Forms for Wills
Would You Trust a Robot to Write Your Will?
Perhaps another way to ask the question is, “Would you trust a machine to create a plan for your family’s future?” Computers have made many aspects of our lives easier and more convenient. At the same time, however, there are tasks for which they are not well-suited. Writing a will or trust is one of those tasks. If you are into DIY – if you’re the kind of person who would try to do his own surgery before seeing the doctor – then stop reading now. If not, read this short article to learn some things about protecting the people you care about and your assets as well as why not to use generic forms for wills.
For most people, the main reason to even think about using a form, a website or an app for estate planning documents is perceived cost savings. The first principle to keep in mind is that the best value is almost never the lowest price. But price is only one measure of cost. We know this is true, because if price were the only thing we cared about when choosing what to buy, we would all drive the cheapest car! The second point is that the problems inherent with low price and low quality do not become obvious until later. At that time, it might be too late to fix the problems (in the case of a flawed will, the writer is dead and can’t correct anything). Sometimes, even survivors don’t see the problem because it is in the form of an opportunity for savings or a chance to achieve a goal that no one realized existed.
Hire an attorney who specilizes in wills
Attorneys who focus on wills, trusts and related matters get paid handsomely to try to repair (sometimes they can’t be fixed) other lawyers’ mistakes or to recapture lost opportunities when someone has tried to use a form online. Even so-called “fully customizable” online programs are often wrong and consumers do not know that they are wasting their money. Because they paid for something they think it has value. This is why using a website or a computer program is not only unhelpful, it is dangerous. People who do not have wills or updated documents know that they need to get this taken care of to save themselves and their families money and stress. But people who have paid a website or bought a computer program think that everything is already taken care of and they forget about doing anything. The temptation is to think that they have “outsmarted” the system and saved some money. In reality, they have almost always chosen to pay a great deal more later then they would have had to pay if they had chosen to work with a professional.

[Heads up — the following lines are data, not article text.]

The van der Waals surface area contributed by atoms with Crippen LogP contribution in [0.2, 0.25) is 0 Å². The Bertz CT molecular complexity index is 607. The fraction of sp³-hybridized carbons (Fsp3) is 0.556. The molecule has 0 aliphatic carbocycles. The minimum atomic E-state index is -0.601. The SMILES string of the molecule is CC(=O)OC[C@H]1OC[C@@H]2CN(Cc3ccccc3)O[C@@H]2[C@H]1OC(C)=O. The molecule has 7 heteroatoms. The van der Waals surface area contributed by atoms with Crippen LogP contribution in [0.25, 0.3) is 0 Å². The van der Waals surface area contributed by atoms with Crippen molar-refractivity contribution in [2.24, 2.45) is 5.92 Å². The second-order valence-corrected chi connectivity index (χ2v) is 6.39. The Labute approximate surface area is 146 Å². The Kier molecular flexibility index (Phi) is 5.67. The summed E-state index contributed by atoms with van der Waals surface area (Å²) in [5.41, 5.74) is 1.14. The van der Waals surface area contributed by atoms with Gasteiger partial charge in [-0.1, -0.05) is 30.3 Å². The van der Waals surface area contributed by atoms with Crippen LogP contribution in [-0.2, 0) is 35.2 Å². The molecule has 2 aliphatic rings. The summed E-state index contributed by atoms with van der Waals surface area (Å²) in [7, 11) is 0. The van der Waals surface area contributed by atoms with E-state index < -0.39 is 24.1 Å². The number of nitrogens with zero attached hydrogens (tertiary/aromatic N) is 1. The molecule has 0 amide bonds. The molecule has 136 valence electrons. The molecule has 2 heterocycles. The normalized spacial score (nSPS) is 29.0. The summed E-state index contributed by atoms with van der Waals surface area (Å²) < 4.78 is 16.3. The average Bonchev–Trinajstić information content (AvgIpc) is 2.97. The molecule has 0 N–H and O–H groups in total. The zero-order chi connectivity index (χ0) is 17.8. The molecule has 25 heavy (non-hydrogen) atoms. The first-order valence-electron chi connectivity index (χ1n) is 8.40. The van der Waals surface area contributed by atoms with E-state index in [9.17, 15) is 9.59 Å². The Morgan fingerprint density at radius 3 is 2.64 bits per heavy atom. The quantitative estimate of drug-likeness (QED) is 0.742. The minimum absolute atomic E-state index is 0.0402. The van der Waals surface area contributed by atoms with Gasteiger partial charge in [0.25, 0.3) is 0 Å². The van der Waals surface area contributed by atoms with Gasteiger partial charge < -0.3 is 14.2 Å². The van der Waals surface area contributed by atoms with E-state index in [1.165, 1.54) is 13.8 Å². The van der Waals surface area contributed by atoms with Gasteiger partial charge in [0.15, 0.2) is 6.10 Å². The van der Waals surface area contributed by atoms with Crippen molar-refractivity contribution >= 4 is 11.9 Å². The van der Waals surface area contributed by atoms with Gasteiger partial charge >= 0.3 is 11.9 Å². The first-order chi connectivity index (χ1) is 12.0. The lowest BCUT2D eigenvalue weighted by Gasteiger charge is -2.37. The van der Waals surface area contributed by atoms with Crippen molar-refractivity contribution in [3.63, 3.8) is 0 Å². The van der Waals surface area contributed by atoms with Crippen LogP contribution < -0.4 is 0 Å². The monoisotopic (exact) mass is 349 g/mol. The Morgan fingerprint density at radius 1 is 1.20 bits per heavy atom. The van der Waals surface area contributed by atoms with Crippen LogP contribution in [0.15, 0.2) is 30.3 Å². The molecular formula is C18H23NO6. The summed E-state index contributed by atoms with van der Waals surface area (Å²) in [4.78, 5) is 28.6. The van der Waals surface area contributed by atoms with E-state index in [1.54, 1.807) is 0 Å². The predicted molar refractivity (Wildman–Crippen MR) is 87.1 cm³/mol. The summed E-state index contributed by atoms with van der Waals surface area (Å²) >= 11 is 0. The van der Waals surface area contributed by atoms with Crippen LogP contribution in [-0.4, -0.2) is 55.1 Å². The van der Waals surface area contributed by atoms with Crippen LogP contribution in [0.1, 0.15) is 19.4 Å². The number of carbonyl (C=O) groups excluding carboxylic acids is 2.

Be careful using online will creation sites
I once bought a high-end, expensive will-making program (none of this cheap online stuff) just to see how it worked. I went through the questionnaires and put in information about my assets and my family. Then it printed out the documents and instructions on how to sign them, etc. One of the parts that caught my eye was the extensive disclaimer. Among other things, it said: (i) this program was not prepared by an attorney licensed in the state where you live; (ii) in fact, it was not prepared by an attorney at all(!); (iii) the output was based only on the information you provided; and (iv) you should hire a competent attorney to review it. Fortunately, I was a wills and trusts attorney, so I didn’t have to hire one. Guess what? The documents were invalid. A provision of the state’s laws was cited incorrectly and if I had signed them as written they would have been invalid. The hundreds of dollars I “saved” would have actually cost me (my family) many thousands in court costs, probate charges and lawyer fees. But that wasn’t the worst part. Because websites and computer programs do not do continuous research to evaluate planning strategies and understand the best value solutions, they don’t know what questions to ask to get the best results. The person writing the will doesn’t know, either, so these opportunities are lost. There were at least 3 easy strategies for protecting children and avoiding unnecessary taxes that the program had completely missed.
Estate planning is like a roadmap
When making decisions about what estate planning documents to create or update, remember that the documents are only part of the plan and not the plan itself. It might help to think of them not just as a tool or insurance, but a roadmap to guide you through decisions along the way to your destination. Consider asking a professional for help when you’re planning your trip.